How Is Diabetic Nerve Pain in the Feet Treated?


Quick Answer

Doctors normally treat diabetic nerve pain in the feet, or peripheral neuropathy, with various types of medication to relieve pain, states Mayo Clinic. These prescription medications may include anti-seizure and antidepressant drugs, but many of these medications cause unwanted side effects.

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Alternative therapies that may provide some relief include the use of capsaicin cream, acupuncture therapy and physical therapy, explains Mayo Clinic. Patients may use these alternative treatments alone or along with medication for nerve pain. People who are diabetic and are experiencing peripheral neuropathy can prevent or slow the progression of neuropathy by controlling blood sugar levels. In some cases, controlling blood sugar can improve the symptoms of neuropathy that is already progressing.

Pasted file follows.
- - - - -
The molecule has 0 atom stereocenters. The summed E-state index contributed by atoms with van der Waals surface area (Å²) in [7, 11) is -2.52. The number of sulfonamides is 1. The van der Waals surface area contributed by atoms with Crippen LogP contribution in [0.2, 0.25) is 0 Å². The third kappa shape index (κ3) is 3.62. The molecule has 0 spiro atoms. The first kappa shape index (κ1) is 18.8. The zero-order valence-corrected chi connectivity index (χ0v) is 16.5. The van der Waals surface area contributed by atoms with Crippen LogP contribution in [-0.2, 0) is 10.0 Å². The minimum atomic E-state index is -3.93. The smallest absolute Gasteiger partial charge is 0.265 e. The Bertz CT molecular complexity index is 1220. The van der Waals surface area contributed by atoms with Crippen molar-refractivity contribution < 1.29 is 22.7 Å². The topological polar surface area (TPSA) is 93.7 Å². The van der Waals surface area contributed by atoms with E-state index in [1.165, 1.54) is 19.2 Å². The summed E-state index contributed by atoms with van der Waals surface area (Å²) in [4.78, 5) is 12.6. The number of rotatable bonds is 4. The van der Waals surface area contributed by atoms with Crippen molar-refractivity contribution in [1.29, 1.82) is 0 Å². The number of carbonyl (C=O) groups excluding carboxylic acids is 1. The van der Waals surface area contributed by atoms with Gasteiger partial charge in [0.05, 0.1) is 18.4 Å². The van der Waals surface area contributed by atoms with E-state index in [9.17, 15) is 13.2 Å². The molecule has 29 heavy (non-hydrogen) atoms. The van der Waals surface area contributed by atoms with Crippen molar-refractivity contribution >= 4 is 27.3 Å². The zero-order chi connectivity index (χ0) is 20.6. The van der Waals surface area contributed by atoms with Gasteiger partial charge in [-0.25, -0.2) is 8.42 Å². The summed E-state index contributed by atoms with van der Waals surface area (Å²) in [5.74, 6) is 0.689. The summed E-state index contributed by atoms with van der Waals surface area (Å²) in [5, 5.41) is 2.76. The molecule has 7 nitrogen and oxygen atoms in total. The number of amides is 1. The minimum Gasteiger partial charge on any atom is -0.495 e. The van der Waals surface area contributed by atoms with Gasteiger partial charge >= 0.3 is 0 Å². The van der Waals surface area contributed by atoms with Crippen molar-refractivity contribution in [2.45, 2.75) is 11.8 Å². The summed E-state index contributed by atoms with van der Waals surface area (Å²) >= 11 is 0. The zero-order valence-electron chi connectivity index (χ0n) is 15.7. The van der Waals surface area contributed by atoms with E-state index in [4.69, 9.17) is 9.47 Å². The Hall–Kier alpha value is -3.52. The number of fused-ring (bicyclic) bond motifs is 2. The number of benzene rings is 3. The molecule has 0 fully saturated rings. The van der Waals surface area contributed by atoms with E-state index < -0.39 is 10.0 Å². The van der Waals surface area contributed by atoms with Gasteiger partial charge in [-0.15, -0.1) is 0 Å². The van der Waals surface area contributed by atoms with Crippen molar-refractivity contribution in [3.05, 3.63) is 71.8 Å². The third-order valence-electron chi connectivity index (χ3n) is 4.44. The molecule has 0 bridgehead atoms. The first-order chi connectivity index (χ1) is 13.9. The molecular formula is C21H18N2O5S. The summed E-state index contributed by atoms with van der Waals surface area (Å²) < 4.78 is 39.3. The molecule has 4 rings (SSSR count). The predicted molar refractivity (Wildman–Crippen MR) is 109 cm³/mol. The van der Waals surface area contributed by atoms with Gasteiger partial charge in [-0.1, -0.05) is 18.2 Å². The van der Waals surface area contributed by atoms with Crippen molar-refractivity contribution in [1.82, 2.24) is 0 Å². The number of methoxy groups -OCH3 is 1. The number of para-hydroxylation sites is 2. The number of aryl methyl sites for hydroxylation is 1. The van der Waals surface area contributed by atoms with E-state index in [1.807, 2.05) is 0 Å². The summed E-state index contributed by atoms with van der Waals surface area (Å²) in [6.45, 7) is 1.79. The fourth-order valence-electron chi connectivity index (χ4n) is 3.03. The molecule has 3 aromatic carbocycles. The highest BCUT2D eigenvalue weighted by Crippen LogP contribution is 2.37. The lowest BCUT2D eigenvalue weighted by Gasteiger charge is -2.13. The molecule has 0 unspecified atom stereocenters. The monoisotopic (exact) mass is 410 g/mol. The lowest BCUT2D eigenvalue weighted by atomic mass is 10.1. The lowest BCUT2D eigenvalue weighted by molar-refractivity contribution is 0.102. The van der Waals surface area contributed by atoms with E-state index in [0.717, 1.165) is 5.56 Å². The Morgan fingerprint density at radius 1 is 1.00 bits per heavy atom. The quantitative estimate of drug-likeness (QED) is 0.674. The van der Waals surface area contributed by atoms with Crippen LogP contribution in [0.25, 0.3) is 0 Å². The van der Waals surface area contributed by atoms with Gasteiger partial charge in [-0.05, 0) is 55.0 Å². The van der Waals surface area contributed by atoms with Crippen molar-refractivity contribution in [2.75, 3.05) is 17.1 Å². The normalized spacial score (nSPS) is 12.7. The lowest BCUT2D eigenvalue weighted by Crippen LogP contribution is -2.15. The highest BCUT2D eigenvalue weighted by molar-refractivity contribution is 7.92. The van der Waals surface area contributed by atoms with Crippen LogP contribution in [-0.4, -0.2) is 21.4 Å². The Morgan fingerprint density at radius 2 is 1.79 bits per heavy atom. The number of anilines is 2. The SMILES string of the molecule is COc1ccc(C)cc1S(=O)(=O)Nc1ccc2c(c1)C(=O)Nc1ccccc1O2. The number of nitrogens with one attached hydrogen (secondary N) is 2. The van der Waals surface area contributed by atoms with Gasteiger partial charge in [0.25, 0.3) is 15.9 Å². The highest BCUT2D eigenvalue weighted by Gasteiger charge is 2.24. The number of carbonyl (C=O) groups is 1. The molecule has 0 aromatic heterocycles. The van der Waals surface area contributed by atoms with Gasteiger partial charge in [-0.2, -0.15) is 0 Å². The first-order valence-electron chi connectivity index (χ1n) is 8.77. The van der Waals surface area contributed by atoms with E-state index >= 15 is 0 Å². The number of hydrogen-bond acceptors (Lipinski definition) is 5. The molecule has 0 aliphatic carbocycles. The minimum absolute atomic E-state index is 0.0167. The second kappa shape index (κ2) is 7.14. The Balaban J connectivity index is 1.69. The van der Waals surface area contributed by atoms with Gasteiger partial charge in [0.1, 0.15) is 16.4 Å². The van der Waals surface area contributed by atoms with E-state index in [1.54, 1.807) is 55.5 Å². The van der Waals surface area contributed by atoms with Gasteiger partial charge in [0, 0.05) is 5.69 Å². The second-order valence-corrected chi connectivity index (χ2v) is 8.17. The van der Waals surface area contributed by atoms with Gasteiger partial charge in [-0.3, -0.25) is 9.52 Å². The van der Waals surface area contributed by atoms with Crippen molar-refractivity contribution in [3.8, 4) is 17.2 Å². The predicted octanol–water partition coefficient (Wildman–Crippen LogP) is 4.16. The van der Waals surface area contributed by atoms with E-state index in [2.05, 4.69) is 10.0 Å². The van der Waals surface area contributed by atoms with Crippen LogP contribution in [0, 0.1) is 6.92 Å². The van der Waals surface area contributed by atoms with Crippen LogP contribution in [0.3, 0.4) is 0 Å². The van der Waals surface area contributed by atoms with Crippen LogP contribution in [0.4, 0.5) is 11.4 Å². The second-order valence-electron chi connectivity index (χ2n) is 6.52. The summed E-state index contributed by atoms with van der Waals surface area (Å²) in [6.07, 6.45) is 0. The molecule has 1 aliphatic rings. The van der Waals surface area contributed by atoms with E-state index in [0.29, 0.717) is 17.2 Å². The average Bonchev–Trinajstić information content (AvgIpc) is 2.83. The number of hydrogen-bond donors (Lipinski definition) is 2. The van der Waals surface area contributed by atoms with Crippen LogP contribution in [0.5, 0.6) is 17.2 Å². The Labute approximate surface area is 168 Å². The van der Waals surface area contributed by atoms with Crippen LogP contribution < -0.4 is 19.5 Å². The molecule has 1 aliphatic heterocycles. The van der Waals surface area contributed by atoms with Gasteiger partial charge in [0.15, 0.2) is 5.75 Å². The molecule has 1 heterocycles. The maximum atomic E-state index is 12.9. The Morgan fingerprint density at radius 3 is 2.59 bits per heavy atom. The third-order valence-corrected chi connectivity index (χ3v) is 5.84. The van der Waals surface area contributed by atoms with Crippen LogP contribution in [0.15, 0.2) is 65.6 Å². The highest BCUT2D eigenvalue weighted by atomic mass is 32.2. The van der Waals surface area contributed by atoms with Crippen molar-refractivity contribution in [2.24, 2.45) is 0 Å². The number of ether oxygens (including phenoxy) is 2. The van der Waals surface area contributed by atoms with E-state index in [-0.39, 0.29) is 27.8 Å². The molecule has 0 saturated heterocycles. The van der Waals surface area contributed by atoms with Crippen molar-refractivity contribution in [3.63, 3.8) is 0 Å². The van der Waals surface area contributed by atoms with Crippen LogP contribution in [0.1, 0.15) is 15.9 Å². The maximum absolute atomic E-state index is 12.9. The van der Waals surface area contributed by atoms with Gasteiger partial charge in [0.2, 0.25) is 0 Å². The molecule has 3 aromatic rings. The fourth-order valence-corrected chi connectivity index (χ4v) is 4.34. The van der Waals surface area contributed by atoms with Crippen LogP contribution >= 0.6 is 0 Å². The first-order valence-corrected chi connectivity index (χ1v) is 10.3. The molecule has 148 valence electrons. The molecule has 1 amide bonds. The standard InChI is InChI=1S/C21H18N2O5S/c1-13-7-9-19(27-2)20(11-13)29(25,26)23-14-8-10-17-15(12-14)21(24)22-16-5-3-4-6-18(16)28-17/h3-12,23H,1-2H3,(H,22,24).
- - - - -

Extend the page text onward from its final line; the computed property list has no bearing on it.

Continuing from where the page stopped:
Some symptoms of peripheral neuropathy include cramps or sharp pains, numbness that results in the inability to feel changes in temperature or pain, burning or tingling, and muscle weakness, according to Mayo Clinic. Additional symptoms can include sensitivity to touch; serious foot problems, such as ulcers or infections; and the loss of reflexes, balance and coordination.

In total, there are four types of diabetic neuropathy, and diabetics can have one type or more than one type at the same time, notes Mayo Clinic. The other types of diabetic neuropathy are autonomic neuropathy, radiculoplexus neuropathy and mononeuropathy.

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